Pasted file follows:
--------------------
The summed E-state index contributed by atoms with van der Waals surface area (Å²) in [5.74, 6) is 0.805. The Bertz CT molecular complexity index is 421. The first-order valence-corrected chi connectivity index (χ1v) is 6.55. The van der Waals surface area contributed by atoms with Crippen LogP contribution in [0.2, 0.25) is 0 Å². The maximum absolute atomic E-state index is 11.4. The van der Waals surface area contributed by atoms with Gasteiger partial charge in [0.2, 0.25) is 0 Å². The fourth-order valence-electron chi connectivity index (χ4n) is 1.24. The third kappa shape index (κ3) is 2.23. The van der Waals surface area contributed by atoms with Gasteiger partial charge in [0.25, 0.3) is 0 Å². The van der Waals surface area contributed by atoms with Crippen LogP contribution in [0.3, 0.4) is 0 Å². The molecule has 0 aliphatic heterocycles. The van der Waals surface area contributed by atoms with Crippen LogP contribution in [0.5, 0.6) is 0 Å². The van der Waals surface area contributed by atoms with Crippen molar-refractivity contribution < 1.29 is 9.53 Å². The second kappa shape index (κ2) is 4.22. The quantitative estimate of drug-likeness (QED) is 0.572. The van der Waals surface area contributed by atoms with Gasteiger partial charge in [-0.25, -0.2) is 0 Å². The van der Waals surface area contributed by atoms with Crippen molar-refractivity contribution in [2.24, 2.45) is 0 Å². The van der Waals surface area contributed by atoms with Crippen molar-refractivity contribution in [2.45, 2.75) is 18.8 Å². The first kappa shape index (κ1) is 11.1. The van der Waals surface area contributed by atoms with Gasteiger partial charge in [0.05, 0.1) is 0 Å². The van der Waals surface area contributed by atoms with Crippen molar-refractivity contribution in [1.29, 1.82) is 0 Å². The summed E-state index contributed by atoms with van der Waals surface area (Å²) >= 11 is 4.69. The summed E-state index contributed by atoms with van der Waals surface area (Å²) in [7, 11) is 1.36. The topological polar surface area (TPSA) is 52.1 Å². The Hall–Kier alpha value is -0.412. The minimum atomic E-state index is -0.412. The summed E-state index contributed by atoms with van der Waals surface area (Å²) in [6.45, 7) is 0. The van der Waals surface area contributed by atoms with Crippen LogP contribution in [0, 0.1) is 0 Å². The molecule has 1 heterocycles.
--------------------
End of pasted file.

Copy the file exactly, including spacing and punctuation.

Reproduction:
The summed E-state index contributed by atoms with van der Waals surface area (Å²) in [5.74, 6) is 0.805. The Bertz CT molecular complexity index is 421. The first-order valence-corrected chi connectivity index (χ1v) is 6.55. The van der Waals surface area contributed by atoms with Crippen LogP contribution in [0.2, 0.25) is 0 Å². The maximum absolute atomic E-state index is 11.4. The van der Waals surface area contributed by atoms with Gasteiger partial charge in [0.2, 0.25) is 0 Å². The fourth-order valence-electron chi connectivity index (χ4n) is 1.24. The third kappa shape index (κ3) is 2.23. The van der Waals surface area contributed by atoms with Gasteiger partial charge in [0.25, 0.3) is 0 Å². The van der Waals surface area contributed by atoms with Crippen LogP contribution in [0.3, 0.4) is 0 Å². The molecule has 0 aliphatic heterocycles. The van der Waals surface area contributed by atoms with Crippen LogP contribution in [0.5, 0.6) is 0 Å². The van der Waals surface area contributed by atoms with Crippen molar-refractivity contribution < 1.29 is 9.53 Å². The second kappa shape index (κ2) is 4.22. The quantitative estimate of drug-likeness (QED) is 0.572. The van der Waals surface area contributed by atoms with Gasteiger partial charge in [-0.25, -0.2) is 0 Å². The van der Waals surface area contributed by atoms with Crippen molar-refractivity contribution in [2.24, 2.45) is 0 Å². The van der Waals surface area contributed by atoms with Crippen molar-refractivity contribution in [2.45, 2.75) is 18.8 Å². The first kappa shape index (κ1) is 11.1. The van der Waals surface area contributed by atoms with Gasteiger partial charge in [0.05, 0.1) is 0 Å². The van der Waals surface area contributed by atoms with Crippen molar-refractivity contribution in [1.29, 1.82) is 0 Å². The summed E-state index contributed by atoms with van der Waals surface area (Å²) >= 11 is 4.69. The summed E-state index contributed by atoms with van der Waals surface area (Å²) in [7, 11) is 1.36. The topological polar surface area (TPSA) is 52.1 Å². The Hall–Kier alpha value is -0.412. The minimum atomic E-state index is -0.412. The summed E-state index contributed by atoms with van der Waals surface area (Å²) in [6.45, 7) is 0. The van der Waals surface area contributed by atoms with Crippen LogP contribution in [0, 0.1) is 0 Å². The molecule has 1 heterocycles.